Get a look at the day’s weather in the infographic style with Partly Cloudy. The app presents you with a look at the day’s weather as displayed on a clock. You can see what the weather is likely to be like at different times of the day, and get an idea of what you might need to wear or bring with you. The app presents all its information so you can see and understand it almost instantly.
Swackett takes a different approach to delivering its users their weather information. Rather than focusing on numbers like temperature or chances of precipitation, Swackett presents its info in terms of what clothes you need to wear when you go out. You’ll also get a rundown of what activities the weather is suited to, like walking the dog or going for a run, so you can better plan your day. And of course, there’s also plenty of other, usual weather data on-hand as well.
AccuWeather balances a quick and easy design that shows you up-to-the-minute conditions with tons of additional weather details. You can quickly glance at the app to get the information need to plan your day, or page through to see weather maps, lots of granular weather information, and more. You can also customize the app to show you what you want to know and leave off the weather data you don’t need. AccuWeather combines storm alerts, multiday and intraday forecasts, radar, weather videos and satellite imaging into a single app.
The interface on the Accuweather app is terrific, and the features are seemingly endless. It’s easy to jump from the current, hourly and 15-day weather forecasts. Further, the app includes radar shots, live video, potentially disruptive weather, alarms and alerts. And for those who are light-skinned and need to protect themselves from the sun, there is a UV index, and an air quality index for those who suffer from allergies.
The main screen for AccuWeather shows the current forecast with buttons for hourly and 15-day forecasts. It also offers ultraviolet radiation (UV) and air quality indices. By flicking through its screens, you can read National Weather Service advisories, see inclement weather alarms and view risk meters for severe weather such as thunderstorms and snow.
Forecasts include the actual temperature, real-feel temperature, a visual representation of current conditions, humidity levels, air pressure readings and wind speed plus wind direction.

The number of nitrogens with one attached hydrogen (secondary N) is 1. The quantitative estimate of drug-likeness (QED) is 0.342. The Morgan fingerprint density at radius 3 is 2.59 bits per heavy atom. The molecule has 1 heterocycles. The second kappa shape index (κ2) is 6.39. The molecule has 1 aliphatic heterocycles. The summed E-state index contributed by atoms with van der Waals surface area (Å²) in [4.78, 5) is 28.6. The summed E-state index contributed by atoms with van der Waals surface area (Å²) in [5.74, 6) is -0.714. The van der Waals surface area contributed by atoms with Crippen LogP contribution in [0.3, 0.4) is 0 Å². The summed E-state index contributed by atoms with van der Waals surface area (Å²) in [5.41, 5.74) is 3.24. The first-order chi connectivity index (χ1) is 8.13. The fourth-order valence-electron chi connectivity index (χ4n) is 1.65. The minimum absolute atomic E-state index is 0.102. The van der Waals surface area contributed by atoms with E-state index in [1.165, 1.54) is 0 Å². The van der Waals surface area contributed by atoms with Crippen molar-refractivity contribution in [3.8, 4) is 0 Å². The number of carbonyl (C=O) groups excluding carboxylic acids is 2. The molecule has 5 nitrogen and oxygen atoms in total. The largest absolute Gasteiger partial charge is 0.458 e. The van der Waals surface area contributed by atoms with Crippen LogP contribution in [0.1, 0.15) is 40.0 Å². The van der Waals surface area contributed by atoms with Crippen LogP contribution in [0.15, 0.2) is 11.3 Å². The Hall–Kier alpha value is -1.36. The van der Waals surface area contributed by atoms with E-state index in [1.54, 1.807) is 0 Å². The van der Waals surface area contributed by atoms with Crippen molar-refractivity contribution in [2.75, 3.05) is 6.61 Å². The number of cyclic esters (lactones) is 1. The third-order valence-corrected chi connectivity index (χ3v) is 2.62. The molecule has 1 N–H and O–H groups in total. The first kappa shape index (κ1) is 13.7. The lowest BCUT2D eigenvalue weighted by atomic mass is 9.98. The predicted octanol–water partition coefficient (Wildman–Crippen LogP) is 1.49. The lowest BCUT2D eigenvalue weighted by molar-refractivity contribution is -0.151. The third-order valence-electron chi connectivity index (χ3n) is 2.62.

As a bonus you won’t see on other weather apps, except The Weather Channel app, AccuWeather offers lifestyle-geared forecasts, weather news and fun weather-related videos. In its favor over the The Weather Channel, AccuWeather has more stunning graphics and a few additional features, such as risk meters.
You can add up to 15 locations from the main screen, making access to multicity forecasts a flick away.
Perfect Weather ($2.99)
Looking to strike a balance between being informative and being well-designed visually, Perfect Weather tries to provide users with all the weather information they need, and none they don’t. The app provides a seven-day forecast to help you plan, along with weather maps, hourly forecasts and temperature charts, as well as quick access to temperatures for multiple places and severe weather alerts.
Shine – Weather at a Glance
Your phone likely already comes with an app for the weather. An app that really only gives you the basics. An app where you really don’t trust the accuracy of the forecast. So why exactly do you need another one? That’s the question for Shine. Basically this app tells you city by city the weather, mainly focusing on breaking the day into three pieces, morning, afternoon and evening. There’s nothing more, not wind speed, not anything. If you’re looking for a simple app this might work for you, but why you’d want it over the one already built in to your phone is beyond me.
NOAA Weather Alerts
I purchased this app because it stated that the app was based on NOAA information (National Oceanic and Atmospheric Administration) and I’ve been wanting an app from them forever. Why? Because to put it quite simply, it’s the most accurate information out there. The app will give you all sorts of interesting information, like dew-point, barometer and visibility ratings and even gives you regular hints as you navigate through the app. You can look at the Radar, Satellite, Map, Graph, and even the notes that are posted with a NOAA weather report. Comparing it to the website it looks to be EXACTLY what NOAA is saying. To be honest, I couldn’t be happier… here in the northwest getting a good forecasting app is very difficult… we have difficult weather, but now I have NOAA in my pocket and it’s likely I’ll never use anything else again.
If you like to know when weather conditions are about to turn nasty, Weather Alerts will send a warning to your iPhone.
Weather Alerts sends push notifications if violent weather, including hurricanes, tornadoes, violent thunderstorms, floods, high winds, fog or wintry conditions, are about to descend. Since you can set alerts for any area of the country you want, this app is also useful if you’re on vacation and want to know what’s going on at home. Or, if you’re travelling, an alert could help you decide to alter your plans.